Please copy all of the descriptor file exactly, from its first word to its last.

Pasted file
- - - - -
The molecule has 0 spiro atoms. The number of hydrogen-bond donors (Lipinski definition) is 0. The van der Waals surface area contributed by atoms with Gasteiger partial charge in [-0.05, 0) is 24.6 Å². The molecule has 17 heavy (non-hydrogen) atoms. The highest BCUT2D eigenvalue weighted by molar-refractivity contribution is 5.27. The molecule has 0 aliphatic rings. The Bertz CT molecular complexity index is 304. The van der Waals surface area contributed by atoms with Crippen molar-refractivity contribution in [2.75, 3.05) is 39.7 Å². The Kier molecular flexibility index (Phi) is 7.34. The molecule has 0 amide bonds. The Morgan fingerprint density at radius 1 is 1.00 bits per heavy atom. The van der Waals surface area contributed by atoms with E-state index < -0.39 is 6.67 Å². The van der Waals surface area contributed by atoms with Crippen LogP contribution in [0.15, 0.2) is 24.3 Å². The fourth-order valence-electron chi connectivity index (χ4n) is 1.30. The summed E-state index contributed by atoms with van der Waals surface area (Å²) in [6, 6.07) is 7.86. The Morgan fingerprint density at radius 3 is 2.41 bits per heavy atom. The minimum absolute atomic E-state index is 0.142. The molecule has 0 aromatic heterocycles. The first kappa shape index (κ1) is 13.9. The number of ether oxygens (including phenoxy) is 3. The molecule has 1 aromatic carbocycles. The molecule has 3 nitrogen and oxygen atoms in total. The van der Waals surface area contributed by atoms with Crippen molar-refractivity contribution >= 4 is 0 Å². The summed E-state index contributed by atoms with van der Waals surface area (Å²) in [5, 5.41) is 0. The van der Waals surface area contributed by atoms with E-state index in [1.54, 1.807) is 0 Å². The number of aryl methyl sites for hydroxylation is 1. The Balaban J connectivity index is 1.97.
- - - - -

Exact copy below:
The molecule has 0 spiro atoms. The number of hydrogen-bond donors (Lipinski definition) is 0. The van der Waals surface area contributed by atoms with Gasteiger partial charge in [-0.05, 0) is 24.6 Å². The molecule has 17 heavy (non-hydrogen) atoms. The highest BCUT2D eigenvalue weighted by molar-refractivity contribution is 5.27. The molecule has 0 aliphatic rings. The Bertz CT molecular complexity index is 304. The van der Waals surface area contributed by atoms with Crippen molar-refractivity contribution in [2.75, 3.05) is 39.7 Å². The Kier molecular flexibility index (Phi) is 7.34. The molecule has 0 amide bonds. The Morgan fingerprint density at radius 1 is 1.00 bits per heavy atom. The van der Waals surface area contributed by atoms with E-state index < -0.39 is 6.67 Å². The van der Waals surface area contributed by atoms with Crippen LogP contribution in [0.15, 0.2) is 24.3 Å². The fourth-order valence-electron chi connectivity index (χ4n) is 1.30. The summed E-state index contributed by atoms with van der Waals surface area (Å²) in [6, 6.07) is 7.86. The Morgan fingerprint density at radius 3 is 2.41 bits per heavy atom. The minimum absolute atomic E-state index is 0.142. The molecule has 0 aromatic heterocycles. The first kappa shape index (κ1) is 13.9. The number of ether oxygens (including phenoxy) is 3. The molecule has 1 aromatic carbocycles. The molecule has 3 nitrogen and oxygen atoms in total. The van der Waals surface area contributed by atoms with Crippen molar-refractivity contribution >= 4 is 0 Å². The summed E-state index contributed by atoms with van der Waals surface area (Å²) in [5, 5.41) is 0. The van der Waals surface area contributed by atoms with E-state index in [1.54, 1.807) is 0 Å². The number of aryl methyl sites for hydroxylation is 1. The Balaban J connectivity index is 1.97.